Noodle Stand Tokyo’s Golden Wagyu Ramen is not for the faint of heart.
It’s presented in a shallow black bowl, easily big enough for two people. The custom-made noodles are completely buried under a whopping 300 grams of A5-grade wagyu — 200 grams of thinly sliced, rare Saga beef, 100 grams of Miyazaki beef sukiyaki — a jammy Okukuji egg from Hitachi Farm; sauteed asparagus; honkatsuo (“true dried” skipjack tuna flakes); truffle oil; and, as if that wasn’t “extra” enough, flakes of gold leaf, which quiver gently in the heat of the wagyu tail broth. To the side, there’s a spoon heaped with foie gras, kabosu citrus and a wooden masu box of fermented chili paste add-ins.
Offered exclusively via reservation through ByFood, a platform that offers food experiences to tourists across Japan, this extravagant bowl of ramen costs ¥12,000.
Seeking to develop a unique tourism experience in Tokyo, Serkan Toso, the founder of ByFood, came up with the idea of creating an expensive ramen in partnership with YouTuber Sonny Side, the personality behind the “Best Ever Food Review Show.” The resulting video, which was released last November, compares ramen at three different price points, culminating with the Golden Wagyu Ramen developed by Noodle Stand representative and 22-year industry veteran Takeshi Nishimaki.
“First, I thought it would be good to have a ramen that embodied Japan,” Nishimaki says. “So I made representative ingredients the focal point. Lots of ramen uses pork … so I wanted to use wagyu, and made that my jumping-off point.” The video has over 3 million views since it debuted and according to Nishimaki, Noodle Stand’s sales have since increased about twofold.
“Although it’s expensive, people don’t mind because it’s a once-in-a-lifetime experience,” Toso says. “It becomes a reason to come to Japan.”
ByFood is intentionally capitalizing on an increasingly important motivation behind Japan’s growing inbound tourist numbers: food. According to a survey conducted by the Japan Tourism Agency (JTA) in 2018, 70.5 percent of tourists listed “eat Japanese food” as something they “wanted to do before (they come to) Japan”; 27.9 percent said it was the thing they “wanted to do most.”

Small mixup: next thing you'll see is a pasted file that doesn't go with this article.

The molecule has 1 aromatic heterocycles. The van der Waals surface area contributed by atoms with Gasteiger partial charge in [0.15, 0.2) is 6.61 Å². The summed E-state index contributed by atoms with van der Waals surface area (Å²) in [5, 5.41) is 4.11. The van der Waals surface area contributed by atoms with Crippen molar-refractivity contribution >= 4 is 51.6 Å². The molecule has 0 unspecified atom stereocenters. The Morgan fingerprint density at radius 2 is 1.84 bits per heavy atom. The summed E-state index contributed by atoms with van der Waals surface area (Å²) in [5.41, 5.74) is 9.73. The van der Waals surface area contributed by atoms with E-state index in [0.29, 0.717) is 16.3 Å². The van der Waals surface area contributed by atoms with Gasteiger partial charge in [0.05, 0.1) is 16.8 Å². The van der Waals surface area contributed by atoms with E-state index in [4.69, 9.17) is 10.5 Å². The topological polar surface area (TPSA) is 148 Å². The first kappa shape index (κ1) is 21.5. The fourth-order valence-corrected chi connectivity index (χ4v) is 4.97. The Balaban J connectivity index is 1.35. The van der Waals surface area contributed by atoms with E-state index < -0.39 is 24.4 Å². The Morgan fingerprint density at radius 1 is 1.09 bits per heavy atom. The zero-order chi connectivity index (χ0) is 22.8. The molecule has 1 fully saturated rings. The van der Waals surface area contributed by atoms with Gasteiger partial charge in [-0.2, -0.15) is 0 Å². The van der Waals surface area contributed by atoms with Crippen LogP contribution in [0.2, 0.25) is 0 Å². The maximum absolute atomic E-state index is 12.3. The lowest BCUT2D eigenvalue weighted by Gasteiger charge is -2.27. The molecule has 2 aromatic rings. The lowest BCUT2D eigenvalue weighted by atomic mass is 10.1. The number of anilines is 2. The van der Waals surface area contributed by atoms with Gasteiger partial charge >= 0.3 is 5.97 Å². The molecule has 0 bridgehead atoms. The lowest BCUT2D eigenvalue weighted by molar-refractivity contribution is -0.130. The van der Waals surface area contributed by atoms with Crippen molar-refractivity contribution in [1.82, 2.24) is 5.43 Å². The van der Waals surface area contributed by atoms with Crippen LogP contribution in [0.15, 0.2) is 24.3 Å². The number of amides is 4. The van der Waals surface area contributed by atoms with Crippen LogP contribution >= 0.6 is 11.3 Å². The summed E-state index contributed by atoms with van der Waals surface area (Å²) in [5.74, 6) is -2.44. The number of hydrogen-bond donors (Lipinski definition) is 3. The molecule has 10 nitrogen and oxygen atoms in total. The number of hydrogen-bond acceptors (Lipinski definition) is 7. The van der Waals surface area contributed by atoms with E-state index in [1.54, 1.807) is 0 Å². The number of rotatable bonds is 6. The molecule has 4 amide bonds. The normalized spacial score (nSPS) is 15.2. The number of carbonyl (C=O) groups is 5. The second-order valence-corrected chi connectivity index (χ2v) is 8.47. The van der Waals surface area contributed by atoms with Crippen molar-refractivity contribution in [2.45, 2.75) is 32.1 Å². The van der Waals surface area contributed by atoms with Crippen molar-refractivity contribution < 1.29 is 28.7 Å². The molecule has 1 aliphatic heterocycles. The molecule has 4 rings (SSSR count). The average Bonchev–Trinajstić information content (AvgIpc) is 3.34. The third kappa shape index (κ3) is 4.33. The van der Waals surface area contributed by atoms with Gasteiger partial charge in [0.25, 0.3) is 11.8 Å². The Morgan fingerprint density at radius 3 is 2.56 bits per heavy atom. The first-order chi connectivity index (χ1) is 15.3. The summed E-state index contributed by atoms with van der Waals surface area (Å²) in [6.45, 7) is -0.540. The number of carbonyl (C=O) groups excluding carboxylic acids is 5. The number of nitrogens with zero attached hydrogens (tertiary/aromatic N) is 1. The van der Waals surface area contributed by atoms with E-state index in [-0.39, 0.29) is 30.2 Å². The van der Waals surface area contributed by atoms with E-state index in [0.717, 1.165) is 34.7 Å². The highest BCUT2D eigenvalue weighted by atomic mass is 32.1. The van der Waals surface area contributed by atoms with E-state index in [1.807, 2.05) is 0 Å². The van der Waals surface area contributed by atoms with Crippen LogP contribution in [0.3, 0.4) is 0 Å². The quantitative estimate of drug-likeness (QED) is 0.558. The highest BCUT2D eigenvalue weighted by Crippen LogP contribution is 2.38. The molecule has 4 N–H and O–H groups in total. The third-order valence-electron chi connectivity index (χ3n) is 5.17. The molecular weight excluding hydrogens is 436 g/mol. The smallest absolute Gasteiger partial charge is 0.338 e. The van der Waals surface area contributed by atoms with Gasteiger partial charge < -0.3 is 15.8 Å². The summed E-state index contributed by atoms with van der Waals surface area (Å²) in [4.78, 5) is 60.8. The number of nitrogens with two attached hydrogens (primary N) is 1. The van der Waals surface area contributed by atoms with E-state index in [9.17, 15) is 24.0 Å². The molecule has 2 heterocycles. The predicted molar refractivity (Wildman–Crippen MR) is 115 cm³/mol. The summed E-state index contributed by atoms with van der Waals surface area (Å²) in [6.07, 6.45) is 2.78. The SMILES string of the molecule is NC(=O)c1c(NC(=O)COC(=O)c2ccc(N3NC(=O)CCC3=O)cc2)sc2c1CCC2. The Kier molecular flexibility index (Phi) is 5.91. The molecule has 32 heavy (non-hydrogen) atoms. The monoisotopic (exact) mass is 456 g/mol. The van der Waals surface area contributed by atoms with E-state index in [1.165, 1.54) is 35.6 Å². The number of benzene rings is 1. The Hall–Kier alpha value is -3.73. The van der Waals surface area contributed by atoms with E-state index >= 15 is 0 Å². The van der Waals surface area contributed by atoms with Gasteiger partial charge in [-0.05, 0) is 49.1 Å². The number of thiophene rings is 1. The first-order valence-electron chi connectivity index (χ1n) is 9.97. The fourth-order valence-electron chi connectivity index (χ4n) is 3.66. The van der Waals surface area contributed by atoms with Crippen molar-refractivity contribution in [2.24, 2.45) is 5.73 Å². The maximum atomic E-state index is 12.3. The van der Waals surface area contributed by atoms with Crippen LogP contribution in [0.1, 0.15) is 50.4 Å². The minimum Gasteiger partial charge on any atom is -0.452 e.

Gastronomy tourism — visiting an area primarily to sample its local cuisine, and using food as a lens to explore a culture — has a surprisingly long history in Japan. Entire regions, if not individual towns, are known for their culinary meibutsu (literally “famous item”), while tourist-focused books about restaurants have been published since the Edo Period (1603-1868). Still, according to the World Tourism Organization’s “Second Global Report on Gastronomy Tourism,” it remains an underutilized resource in Japan, representing “a potentially major economic driver for regional communities.”
Lauren Shannon, the general manager at Arigato Japan Food Tours, which offers food tours and culinary experiences across five major Japanese cities, agrees. “Domestically, food is a natural connection to tourism, it’s very granular,” she says. “There’s a dawning revelation, slow to come, that it’s something to adapt for inbound (tourists).”
The Japanese government also recognizes the need to create sustainable regional development in its quest to become a “tourism-oriented country” by 2030. In 2016, the Ministry of Agriculture, Forestry and Fisheries (MAFF) began the Savor Japan program, which has since certified 21 areas with notable culinary history and experiences such as heshiko (fermented mackerel) from Obama, Fukui Prefecture, and tenobe sōmen (hand-pulled noodles) from Shimabara, Nagasaki Prefecture. The government also consults with food tourism companies for other initiatives like the Eat! Meet! Japan! contest, which “(aims) to increase food expenses of tourists around Japan.”
Arigato Japan has also begun to partner with regional Japanese governments. “(Food tours) bridge the gap to showcase areas they have that are great, but also the things they might overlook as futsū (normal),” Shannon says. “We see a lot of potential if people invest in it.”
Mentioning that about 85 percent of tourists only visit the “golden triangle” of Tokyo, Kyoto and Osaka, Toso says, “We aim to make interesting food experiences in local areas to attract tourists. Although we are promoting regional areas,” he continues, “we need to get people to those areas and to get people to (branch out to) local places, we need to increase repeat tourists.”
Across the board, customer demographics for such food tours skew English speaking and middle-class. Customers mainly come from the United States, Australia, Europe and Britain; most are couples or friends in their mid-30s who are willing to pay for experiences with more communication and interaction with locals. At Arigato Japan, 90 percent of customers are first-time visitors to Japan, though Shannon does note the company has seen an uptick in repeat customers, which opens the door to expansion beyond Japan’s usual tourist destinations.
“We’re always trying to expand our knowledge about Japanese cuisine,” Shannon says. “(But) it’s a two-way street. If local communities are interested, they shouldn’t be shy about reaching out to tourism companies.”
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